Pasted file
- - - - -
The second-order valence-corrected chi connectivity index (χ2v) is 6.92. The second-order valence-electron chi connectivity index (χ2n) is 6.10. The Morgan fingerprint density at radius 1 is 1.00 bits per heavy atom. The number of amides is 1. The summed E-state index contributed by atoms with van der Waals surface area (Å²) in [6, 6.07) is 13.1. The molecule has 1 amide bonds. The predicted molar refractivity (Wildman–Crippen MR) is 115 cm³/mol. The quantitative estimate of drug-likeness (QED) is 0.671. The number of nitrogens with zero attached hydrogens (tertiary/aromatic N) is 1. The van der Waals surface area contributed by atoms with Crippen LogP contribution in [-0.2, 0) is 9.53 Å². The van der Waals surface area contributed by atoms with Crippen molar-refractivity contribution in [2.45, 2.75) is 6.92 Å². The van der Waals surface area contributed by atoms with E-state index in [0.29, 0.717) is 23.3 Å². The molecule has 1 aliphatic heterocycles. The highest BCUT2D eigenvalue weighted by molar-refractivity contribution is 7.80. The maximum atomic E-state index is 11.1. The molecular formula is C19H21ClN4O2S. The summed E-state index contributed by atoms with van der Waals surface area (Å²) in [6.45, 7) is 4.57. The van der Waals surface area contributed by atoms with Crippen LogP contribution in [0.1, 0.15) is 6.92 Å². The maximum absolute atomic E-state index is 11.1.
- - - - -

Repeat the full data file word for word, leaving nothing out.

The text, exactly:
The second-order valence-corrected chi connectivity index (χ2v) is 6.92. The second-order valence-electron chi connectivity index (χ2n) is 6.10. The Morgan fingerprint density at radius 1 is 1.00 bits per heavy atom. The number of amides is 1. The summed E-state index contributed by atoms with van der Waals surface area (Å²) in [6, 6.07) is 13.1. The molecule has 1 amide bonds. The predicted molar refractivity (Wildman–Crippen MR) is 115 cm³/mol. The quantitative estimate of drug-likeness (QED) is 0.671. The number of nitrogens with zero attached hydrogens (tertiary/aromatic N) is 1. The van der Waals surface area contributed by atoms with Crippen LogP contribution in [-0.2, 0) is 9.53 Å². The van der Waals surface area contributed by atoms with Crippen molar-refractivity contribution in [2.45, 2.75) is 6.92 Å². The van der Waals surface area contributed by atoms with E-state index in [0.29, 0.717) is 23.3 Å². The molecule has 1 aliphatic heterocycles. The highest BCUT2D eigenvalue weighted by molar-refractivity contribution is 7.80. The maximum atomic E-state index is 11.1. The molecular formula is C19H21ClN4O2S. The summed E-state index contributed by atoms with van der Waals surface area (Å²) in [6.45, 7) is 4.57. The van der Waals surface area contributed by atoms with Crippen LogP contribution in [0.1, 0.15) is 6.92 Å². The maximum absolute atomic E-state index is 11.1.